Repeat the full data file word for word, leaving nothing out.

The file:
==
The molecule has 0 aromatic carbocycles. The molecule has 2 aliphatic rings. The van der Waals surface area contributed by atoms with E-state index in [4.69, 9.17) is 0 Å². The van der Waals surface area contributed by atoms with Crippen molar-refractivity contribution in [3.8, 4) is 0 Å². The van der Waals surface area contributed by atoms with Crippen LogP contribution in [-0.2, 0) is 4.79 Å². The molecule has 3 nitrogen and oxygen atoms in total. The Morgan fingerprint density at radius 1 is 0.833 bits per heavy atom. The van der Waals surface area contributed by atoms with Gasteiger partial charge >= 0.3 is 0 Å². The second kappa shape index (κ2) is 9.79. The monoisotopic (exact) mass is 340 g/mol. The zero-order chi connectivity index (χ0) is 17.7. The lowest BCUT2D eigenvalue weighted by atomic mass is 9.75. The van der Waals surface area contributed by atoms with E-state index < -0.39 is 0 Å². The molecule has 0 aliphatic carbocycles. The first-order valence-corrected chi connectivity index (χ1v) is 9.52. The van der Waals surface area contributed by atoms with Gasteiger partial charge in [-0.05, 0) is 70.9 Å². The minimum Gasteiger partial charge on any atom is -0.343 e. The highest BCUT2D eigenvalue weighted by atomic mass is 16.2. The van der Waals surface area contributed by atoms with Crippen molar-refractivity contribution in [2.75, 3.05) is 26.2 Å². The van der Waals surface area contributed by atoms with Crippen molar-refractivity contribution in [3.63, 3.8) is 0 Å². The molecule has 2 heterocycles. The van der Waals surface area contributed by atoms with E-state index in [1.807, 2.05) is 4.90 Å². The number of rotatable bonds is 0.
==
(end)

The molecule has 0 aromatic carbocycles. The molecule has 2 aliphatic rings. The van der Waals surface area contributed by atoms with E-state index in [4.69, 9.17) is 0 Å². The van der Waals surface area contributed by atoms with Crippen molar-refractivity contribution in [3.8, 4) is 0 Å². The van der Waals surface area contributed by atoms with Crippen LogP contribution in [-0.2, 0) is 4.79 Å². The molecule has 3 nitrogen and oxygen atoms in total. The Morgan fingerprint density at radius 1 is 0.833 bits per heavy atom. The van der Waals surface area contributed by atoms with Gasteiger partial charge >= 0.3 is 0 Å². The second kappa shape index (κ2) is 9.79. The monoisotopic (exact) mass is 340 g/mol. The zero-order chi connectivity index (χ0) is 17.7. The lowest BCUT2D eigenvalue weighted by atomic mass is 9.75. The van der Waals surface area contributed by atoms with E-state index < -0.39 is 0 Å². The molecule has 0 aliphatic carbocycles. The first-order valence-corrected chi connectivity index (χ1v) is 9.52. The van der Waals surface area contributed by atoms with Gasteiger partial charge in [-0.05, 0) is 70.9 Å². The minimum Gasteiger partial charge on any atom is -0.343 e. The highest BCUT2D eigenvalue weighted by atomic mass is 16.2. The van der Waals surface area contributed by atoms with Crippen molar-refractivity contribution in [2.75, 3.05) is 26.2 Å². The van der Waals surface area contributed by atoms with Crippen molar-refractivity contribution in [3.63, 3.8) is 0 Å². The molecule has 2 heterocycles. The van der Waals surface area contributed by atoms with E-state index in [1.807, 2.05) is 4.90 Å². The number of rotatable bonds is 0.